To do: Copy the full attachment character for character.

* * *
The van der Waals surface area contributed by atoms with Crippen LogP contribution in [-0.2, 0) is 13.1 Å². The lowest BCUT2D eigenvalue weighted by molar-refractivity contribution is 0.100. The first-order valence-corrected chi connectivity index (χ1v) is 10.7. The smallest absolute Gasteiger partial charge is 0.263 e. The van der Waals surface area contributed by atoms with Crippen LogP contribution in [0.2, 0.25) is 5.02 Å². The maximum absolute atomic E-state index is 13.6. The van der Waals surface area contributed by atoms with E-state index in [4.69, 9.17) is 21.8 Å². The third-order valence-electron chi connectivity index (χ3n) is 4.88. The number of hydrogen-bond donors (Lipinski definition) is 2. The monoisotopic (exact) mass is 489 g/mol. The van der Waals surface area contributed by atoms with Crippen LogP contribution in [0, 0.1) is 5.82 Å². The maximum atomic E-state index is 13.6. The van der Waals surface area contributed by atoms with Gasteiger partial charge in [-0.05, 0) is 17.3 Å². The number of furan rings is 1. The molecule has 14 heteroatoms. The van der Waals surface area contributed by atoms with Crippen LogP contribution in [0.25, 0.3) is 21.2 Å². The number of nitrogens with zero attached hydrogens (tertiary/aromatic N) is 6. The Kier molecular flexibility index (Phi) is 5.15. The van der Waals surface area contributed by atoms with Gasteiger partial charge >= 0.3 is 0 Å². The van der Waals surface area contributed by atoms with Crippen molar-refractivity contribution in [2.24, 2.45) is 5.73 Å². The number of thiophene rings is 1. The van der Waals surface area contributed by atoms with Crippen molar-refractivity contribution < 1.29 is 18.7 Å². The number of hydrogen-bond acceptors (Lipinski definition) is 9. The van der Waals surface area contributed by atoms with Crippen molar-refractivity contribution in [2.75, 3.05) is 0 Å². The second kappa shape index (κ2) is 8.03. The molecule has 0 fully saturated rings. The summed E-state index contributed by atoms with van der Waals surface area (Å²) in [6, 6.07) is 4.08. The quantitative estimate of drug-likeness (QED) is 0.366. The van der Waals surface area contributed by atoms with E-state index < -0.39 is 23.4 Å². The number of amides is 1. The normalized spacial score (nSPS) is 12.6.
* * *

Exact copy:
The van der Waals surface area contributed by atoms with Crippen LogP contribution in [-0.2, 0) is 13.1 Å². The lowest BCUT2D eigenvalue weighted by molar-refractivity contribution is 0.100. The first-order valence-corrected chi connectivity index (χ1v) is 10.7. The smallest absolute Gasteiger partial charge is 0.263 e. The van der Waals surface area contributed by atoms with Crippen LogP contribution in [0.2, 0.25) is 5.02 Å². The maximum absolute atomic E-state index is 13.6. The van der Waals surface area contributed by atoms with E-state index in [4.69, 9.17) is 21.8 Å². The third-order valence-electron chi connectivity index (χ3n) is 4.88. The number of hydrogen-bond donors (Lipinski definition) is 2. The monoisotopic (exact) mass is 489 g/mol. The van der Waals surface area contributed by atoms with Crippen LogP contribution in [0, 0.1) is 5.82 Å². The maximum atomic E-state index is 13.6. The van der Waals surface area contributed by atoms with Gasteiger partial charge in [-0.05, 0) is 17.3 Å². The number of furan rings is 1. The molecule has 14 heteroatoms. The van der Waals surface area contributed by atoms with Crippen LogP contribution in [0.25, 0.3) is 21.2 Å². The number of nitrogens with zero attached hydrogens (tertiary/aromatic N) is 6. The Kier molecular flexibility index (Phi) is 5.15. The van der Waals surface area contributed by atoms with Gasteiger partial charge >= 0.3 is 0 Å². The van der Waals surface area contributed by atoms with Crippen molar-refractivity contribution in [2.24, 2.45) is 5.73 Å². The number of thiophene rings is 1. The van der Waals surface area contributed by atoms with Crippen molar-refractivity contribution < 1.29 is 18.7 Å². The number of hydrogen-bond acceptors (Lipinski definition) is 9. The van der Waals surface area contributed by atoms with Crippen molar-refractivity contribution in [2.75, 3.05) is 0 Å². The second kappa shape index (κ2) is 8.03. The molecule has 0 fully saturated rings. The summed E-state index contributed by atoms with van der Waals surface area (Å²) in [6, 6.07) is 4.08. The quantitative estimate of drug-likeness (QED) is 0.366. The van der Waals surface area contributed by atoms with E-state index < -0.39 is 23.4 Å². The number of amides is 1. The normalized spacial score (nSPS) is 12.6.